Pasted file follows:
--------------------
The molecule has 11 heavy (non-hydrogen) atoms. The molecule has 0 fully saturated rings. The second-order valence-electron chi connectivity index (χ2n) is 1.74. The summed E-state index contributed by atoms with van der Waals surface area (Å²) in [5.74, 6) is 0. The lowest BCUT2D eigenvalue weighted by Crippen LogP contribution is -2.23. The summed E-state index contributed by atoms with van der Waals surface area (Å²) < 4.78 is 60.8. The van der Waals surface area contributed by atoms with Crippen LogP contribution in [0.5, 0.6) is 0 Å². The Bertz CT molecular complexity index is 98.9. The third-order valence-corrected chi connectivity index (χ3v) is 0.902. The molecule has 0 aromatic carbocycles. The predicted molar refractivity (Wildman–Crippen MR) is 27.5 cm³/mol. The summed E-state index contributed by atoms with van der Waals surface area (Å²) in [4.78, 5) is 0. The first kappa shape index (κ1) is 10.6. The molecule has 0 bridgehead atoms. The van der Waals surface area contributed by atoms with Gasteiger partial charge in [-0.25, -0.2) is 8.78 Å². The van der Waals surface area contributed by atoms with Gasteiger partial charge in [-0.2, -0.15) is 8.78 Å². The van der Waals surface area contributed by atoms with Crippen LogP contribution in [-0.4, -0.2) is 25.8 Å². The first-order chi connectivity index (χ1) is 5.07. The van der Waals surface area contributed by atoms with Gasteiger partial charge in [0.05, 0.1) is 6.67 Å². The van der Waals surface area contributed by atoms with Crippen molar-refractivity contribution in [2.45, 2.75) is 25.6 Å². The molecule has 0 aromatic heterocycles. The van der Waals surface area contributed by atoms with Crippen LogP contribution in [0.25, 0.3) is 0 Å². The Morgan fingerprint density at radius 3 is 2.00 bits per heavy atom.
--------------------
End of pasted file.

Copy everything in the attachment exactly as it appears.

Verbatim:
The molecule has 11 heavy (non-hydrogen) atoms. The molecule has 0 fully saturated rings. The second-order valence-electron chi connectivity index (χ2n) is 1.74. The summed E-state index contributed by atoms with van der Waals surface area (Å²) in [5.74, 6) is 0. The lowest BCUT2D eigenvalue weighted by Crippen LogP contribution is -2.23. The summed E-state index contributed by atoms with van der Waals surface area (Å²) < 4.78 is 60.8. The van der Waals surface area contributed by atoms with Crippen LogP contribution in [0.5, 0.6) is 0 Å². The Bertz CT molecular complexity index is 98.9. The third-order valence-corrected chi connectivity index (χ3v) is 0.902. The molecule has 0 aromatic carbocycles. The predicted molar refractivity (Wildman–Crippen MR) is 27.5 cm³/mol. The summed E-state index contributed by atoms with van der Waals surface area (Å²) in [4.78, 5) is 0. The first kappa shape index (κ1) is 10.6. The molecule has 0 bridgehead atoms. The van der Waals surface area contributed by atoms with Gasteiger partial charge in [-0.25, -0.2) is 8.78 Å². The van der Waals surface area contributed by atoms with Gasteiger partial charge in [-0.2, -0.15) is 8.78 Å². The van der Waals surface area contributed by atoms with Crippen LogP contribution in [-0.4, -0.2) is 25.8 Å². The first-order chi connectivity index (χ1) is 5.07. The van der Waals surface area contributed by atoms with Gasteiger partial charge in [0.05, 0.1) is 6.67 Å². The van der Waals surface area contributed by atoms with Crippen molar-refractivity contribution in [2.45, 2.75) is 25.6 Å². The molecule has 0 aromatic heterocycles. The van der Waals surface area contributed by atoms with Crippen LogP contribution in [0.25, 0.3) is 0 Å². The Morgan fingerprint density at radius 3 is 2.00 bits per heavy atom.